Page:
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A city known for its cultural diversity and rich history, Antakya is now facing unprecedented hardships with irreversible losses.
On Monday, February 6, 2023, Antakya – a bustling Turkish city – was ravaged by an immense 7.8 magnitude earthquake.
At the first rumble, many residents found themselves in a desperate situation as towering apartment blocks crumbled and flattened, trapping them as they were sleeping.
The devastating natural disaster and its violent aftershocks left over 41,200 people dead across southeastern Türkiye and northern Syria at the time of writing. United Nations children’s agency spokesman James Elder said 4.6 million children live in the 10 Turkish provinces affected by the disaster, while 2.5 million live in Syria.
The earthquake was one of the most devastating natural disasters to affect Türkiye in recent history. Rated at 7.8 on the Richter scale, the recent quake is believed to be the strongest to hit Türkiye since 1939, when an earthquake of the same magnitude killed 30,000 people, according to the United States Geological Survey (USGS). Among the most affected provinces in Türkiye were Gaziantep, Kahramanmaras, and Hatay.
Drone footage showed hundreds of destroyed buildings in Antakya, the capital of the Hatay province, which bore the brunt of the destruction.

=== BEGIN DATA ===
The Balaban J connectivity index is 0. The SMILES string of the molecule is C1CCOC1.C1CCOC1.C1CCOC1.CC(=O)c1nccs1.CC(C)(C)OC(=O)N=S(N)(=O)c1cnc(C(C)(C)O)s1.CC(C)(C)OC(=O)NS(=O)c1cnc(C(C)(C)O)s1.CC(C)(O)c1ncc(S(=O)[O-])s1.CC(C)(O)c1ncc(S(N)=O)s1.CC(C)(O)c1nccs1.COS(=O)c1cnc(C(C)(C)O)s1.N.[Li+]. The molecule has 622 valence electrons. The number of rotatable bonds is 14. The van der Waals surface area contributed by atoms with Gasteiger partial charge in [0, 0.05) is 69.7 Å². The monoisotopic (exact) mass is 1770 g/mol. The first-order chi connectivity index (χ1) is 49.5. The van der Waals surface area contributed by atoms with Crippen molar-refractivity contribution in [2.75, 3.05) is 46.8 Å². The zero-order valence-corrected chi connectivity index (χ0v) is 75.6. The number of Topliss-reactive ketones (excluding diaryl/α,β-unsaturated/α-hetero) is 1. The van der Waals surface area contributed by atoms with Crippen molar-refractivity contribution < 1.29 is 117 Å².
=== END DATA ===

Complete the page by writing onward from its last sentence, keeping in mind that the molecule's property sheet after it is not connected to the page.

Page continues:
A city known for its cultural diversity and rich history, Antakya is now facing unprecedented hardships with irreversible archeological, physical, and emotional losses. To restore the city to its former glory, experts expect years of work.
For the time being in many years, its residents remain without electricity, water, or toilets, with a risk of a cholera outbreak. Their only means of protection from the bitter cold are tents, and they continue to rely on local and international help for food and water.
A brief history
Alexander the Great established Antakya, which is the Arabicized version of “Antiocheia,” built on the ruins of Samandağ and other nearby cities, at the direction of Emperor Seleucus I. In contrast to Rome, which was partitioned in 395 BCE, Antakya was given to the Byzantine Empire and grew quickly to become one of the top three cities in the empire, along with Alexandria and Rome. Muslims arrived in the area after a protracted siege by Islamic forces during the Battle of Yarmouk, converting Antakya into a frontier (thaghr) and military base under their dominion.